Why AC/DC matters

With the tragic passing of AC/DC’s founding member and rhythm guitarist Malcom Young, it’s a good time to reflect on an important book about the band’s importance. For an obituary style overview of Young, check out Rolling Stone’s recap of the musician’s life.

For our purposes here, we’ll spend some time with Why AC/DC Matters by bestselling journalist and celebrity co-author Anthony Bozza. Published in 2009 by William Morrow as the band was mounting a bit of a comeback with their Black Ice record. Bozza (who in the interest of full disclosure has been a friend and supportive mentor to me) told me the book was his “passion project.”

Throughout the text, he weaves insightful music criticism with biographical overview. You don’t have to be a hardcore fan to enjoy this book. Bozza will pull you along.

He first establishes the band’s dominance, for readers who might not be fully informed. “Since 1991, when SoundScan began tracking CD sales in the States, AC/DC has sold more than 26 million albums, outselling the Rolling Stones, the Who, Madonna, Michael Jackson, and Led Zeppelin,” Bozza writes. “Today, they’re second only to the Beatles.”

Bozza ascribes the band’s stature with getting a simple style right the first time. They didn’t have to evolve, because they were basically perfect from the get go.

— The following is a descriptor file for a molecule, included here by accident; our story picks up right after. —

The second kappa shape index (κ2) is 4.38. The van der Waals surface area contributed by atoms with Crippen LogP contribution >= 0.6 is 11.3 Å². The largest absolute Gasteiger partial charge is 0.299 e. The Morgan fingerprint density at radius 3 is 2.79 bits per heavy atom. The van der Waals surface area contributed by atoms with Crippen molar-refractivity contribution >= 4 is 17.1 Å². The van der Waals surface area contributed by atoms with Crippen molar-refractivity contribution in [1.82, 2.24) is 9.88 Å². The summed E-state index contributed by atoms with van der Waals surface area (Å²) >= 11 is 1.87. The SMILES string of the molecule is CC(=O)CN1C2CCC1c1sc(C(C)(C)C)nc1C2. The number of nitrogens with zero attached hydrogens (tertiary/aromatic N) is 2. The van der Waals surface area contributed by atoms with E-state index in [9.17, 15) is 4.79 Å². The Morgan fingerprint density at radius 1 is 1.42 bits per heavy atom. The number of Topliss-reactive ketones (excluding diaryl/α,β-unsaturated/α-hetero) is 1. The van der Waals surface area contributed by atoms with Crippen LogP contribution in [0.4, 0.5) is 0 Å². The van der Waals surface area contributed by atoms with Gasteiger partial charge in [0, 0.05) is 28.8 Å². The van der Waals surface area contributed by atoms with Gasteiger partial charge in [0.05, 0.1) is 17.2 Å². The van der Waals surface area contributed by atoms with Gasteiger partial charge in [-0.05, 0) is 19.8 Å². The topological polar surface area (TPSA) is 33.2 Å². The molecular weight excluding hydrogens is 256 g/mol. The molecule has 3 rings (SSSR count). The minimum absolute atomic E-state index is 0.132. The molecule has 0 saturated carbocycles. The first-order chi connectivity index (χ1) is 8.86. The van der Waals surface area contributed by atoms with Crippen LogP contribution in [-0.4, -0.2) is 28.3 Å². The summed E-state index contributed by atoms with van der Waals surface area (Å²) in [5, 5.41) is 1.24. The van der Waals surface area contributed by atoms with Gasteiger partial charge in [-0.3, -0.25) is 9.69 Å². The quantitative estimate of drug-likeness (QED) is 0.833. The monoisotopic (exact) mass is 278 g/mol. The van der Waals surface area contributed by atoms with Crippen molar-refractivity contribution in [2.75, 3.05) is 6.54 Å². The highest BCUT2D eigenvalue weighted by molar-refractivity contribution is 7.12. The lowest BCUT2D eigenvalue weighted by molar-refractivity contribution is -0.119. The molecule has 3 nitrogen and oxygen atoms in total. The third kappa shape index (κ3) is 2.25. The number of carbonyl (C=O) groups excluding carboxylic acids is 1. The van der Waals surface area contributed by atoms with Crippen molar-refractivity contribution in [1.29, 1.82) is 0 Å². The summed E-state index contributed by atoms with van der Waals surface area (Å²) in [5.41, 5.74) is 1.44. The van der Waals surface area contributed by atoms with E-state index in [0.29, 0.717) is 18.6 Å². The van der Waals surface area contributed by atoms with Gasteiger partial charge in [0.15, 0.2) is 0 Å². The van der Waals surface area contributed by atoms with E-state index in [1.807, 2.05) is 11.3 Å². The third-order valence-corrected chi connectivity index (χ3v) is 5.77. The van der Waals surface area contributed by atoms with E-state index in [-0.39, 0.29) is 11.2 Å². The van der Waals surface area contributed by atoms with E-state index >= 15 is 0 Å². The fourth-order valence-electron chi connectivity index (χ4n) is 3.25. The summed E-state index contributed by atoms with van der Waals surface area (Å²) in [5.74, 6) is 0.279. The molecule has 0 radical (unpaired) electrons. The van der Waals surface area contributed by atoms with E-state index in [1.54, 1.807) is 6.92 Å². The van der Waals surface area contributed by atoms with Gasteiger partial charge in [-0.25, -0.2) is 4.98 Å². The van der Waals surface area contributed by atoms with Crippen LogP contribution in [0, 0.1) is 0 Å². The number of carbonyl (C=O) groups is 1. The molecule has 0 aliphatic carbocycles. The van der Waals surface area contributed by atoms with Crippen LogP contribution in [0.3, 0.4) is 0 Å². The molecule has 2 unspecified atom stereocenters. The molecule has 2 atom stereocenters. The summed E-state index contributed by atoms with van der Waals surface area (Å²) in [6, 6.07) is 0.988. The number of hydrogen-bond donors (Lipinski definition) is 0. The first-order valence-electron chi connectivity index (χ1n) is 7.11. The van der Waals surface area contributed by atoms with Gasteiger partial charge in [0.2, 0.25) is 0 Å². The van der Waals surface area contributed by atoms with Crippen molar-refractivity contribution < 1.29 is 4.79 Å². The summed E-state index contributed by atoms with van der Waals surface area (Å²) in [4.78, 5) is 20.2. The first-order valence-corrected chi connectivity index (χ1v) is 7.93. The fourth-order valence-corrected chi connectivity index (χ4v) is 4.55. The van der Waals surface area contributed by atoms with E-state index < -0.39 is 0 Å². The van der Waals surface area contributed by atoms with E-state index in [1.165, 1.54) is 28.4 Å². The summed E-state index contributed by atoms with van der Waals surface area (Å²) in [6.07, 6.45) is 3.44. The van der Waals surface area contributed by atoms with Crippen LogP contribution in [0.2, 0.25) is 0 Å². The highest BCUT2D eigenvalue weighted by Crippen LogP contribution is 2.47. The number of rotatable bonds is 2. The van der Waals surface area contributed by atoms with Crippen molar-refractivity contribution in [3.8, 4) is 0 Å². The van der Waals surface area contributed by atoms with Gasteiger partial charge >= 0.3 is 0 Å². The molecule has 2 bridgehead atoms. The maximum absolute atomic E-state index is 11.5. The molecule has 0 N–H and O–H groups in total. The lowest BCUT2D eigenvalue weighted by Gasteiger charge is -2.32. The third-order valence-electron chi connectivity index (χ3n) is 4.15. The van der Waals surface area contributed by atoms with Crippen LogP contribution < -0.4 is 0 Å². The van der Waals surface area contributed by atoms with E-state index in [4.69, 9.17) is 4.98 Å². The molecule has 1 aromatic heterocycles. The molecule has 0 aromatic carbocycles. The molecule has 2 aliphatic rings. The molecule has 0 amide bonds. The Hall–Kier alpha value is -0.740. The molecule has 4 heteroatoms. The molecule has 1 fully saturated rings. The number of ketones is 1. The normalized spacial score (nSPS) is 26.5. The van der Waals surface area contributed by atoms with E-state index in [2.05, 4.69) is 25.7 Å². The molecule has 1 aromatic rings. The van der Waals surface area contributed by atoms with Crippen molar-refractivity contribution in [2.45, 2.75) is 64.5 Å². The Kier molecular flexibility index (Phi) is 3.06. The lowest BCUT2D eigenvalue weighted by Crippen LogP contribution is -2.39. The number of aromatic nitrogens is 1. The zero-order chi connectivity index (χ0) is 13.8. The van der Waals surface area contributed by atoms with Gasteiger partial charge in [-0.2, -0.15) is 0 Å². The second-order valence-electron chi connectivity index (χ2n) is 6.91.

Considering that the band’s entire catalog is built on four or five basic, frequently used rock and blues chords, it is impressive that they’ve managed to pen a catalog of riffs that never sound like anyone else while remaining less repetitive than logic would predict. Do the math: the brothers Young have written roughly 140 songs with a handful of basic power chords. Now take into account how many of those songs and chord progressions have become pillars of hard rock. ‘Highway to Hell,’ ‘Back in Black,’ ‘You Shook Me All Night Long,’ ‘T.N.T.,’ ‘Long Way to Top,’ ‘Thunderstruck,’ ‘High Voltage,’ ‘If You Want Blood (You’ve Got it),’ ‘Dirty Deeds,’ ‘For Those About to Rock (We Salute You),’ ‘Hell’s Bells,’ and many more. AC/DC contribution to rock is gracefully zen: the Youngs and the band have made, and remade, iconic anthems from the most fundamental ingredients of the genre. They have not reinvented the wheel — they’ve spun it like a motherfucker.

Of the deceased Malcom Young, Bozza stresses his value to the group. “The unmistakable chordal element in AC/DC’s music is positively Malcom Youg. Unlike other rhythm guitar players, his contributions are truly the should of the band, rooting the songs as fundamentally as only a bass player usual can.

The rest of the book is well-argued and detailed, as you would expect of someone who formerly worked at Rolling Stone. In these days as we mourn the passing of Malcom Young, we could do worse than reading Anthony Booze’s book Why AC/DC Matters.

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